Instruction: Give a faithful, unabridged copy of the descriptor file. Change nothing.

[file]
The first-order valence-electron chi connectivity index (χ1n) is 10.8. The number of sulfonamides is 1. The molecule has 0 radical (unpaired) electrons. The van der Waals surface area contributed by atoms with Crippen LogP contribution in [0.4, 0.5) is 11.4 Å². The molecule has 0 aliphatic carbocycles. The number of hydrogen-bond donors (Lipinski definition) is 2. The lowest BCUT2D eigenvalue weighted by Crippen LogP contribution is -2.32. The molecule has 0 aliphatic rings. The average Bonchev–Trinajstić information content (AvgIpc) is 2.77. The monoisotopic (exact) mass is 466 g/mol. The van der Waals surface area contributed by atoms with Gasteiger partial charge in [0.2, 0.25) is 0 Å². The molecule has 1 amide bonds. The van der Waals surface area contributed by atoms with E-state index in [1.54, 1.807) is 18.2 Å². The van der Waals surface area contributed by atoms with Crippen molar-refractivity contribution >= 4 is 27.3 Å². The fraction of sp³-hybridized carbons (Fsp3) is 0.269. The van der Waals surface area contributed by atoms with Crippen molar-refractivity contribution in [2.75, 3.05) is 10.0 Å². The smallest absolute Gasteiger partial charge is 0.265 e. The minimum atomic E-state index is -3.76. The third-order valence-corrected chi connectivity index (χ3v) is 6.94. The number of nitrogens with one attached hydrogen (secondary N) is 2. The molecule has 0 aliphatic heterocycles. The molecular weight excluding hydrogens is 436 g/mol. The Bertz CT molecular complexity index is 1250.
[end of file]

The first-order valence-electron chi connectivity index (χ1n) is 10.8. The number of sulfonamides is 1. The molecule has 0 radical (unpaired) electrons. The van der Waals surface area contributed by atoms with Crippen LogP contribution in [0.4, 0.5) is 11.4 Å². The molecule has 0 aliphatic carbocycles. The number of hydrogen-bond donors (Lipinski definition) is 2. The lowest BCUT2D eigenvalue weighted by Crippen LogP contribution is -2.32. The molecule has 0 aliphatic rings. The average Bonchev–Trinajstić information content (AvgIpc) is 2.77. The monoisotopic (exact) mass is 466 g/mol. The van der Waals surface area contributed by atoms with Gasteiger partial charge in [0.2, 0.25) is 0 Å². The molecule has 1 amide bonds. The van der Waals surface area contributed by atoms with E-state index in [1.54, 1.807) is 18.2 Å². The van der Waals surface area contributed by atoms with Crippen molar-refractivity contribution >= 4 is 27.3 Å². The fraction of sp³-hybridized carbons (Fsp3) is 0.269. The van der Waals surface area contributed by atoms with Crippen molar-refractivity contribution in [2.75, 3.05) is 10.0 Å². The smallest absolute Gasteiger partial charge is 0.265 e. The minimum atomic E-state index is -3.76. The third-order valence-corrected chi connectivity index (χ3v) is 6.94. The number of nitrogens with one attached hydrogen (secondary N) is 2. The molecule has 0 aliphatic heterocycles. The molecular weight excluding hydrogens is 436 g/mol. The Bertz CT molecular complexity index is 1250.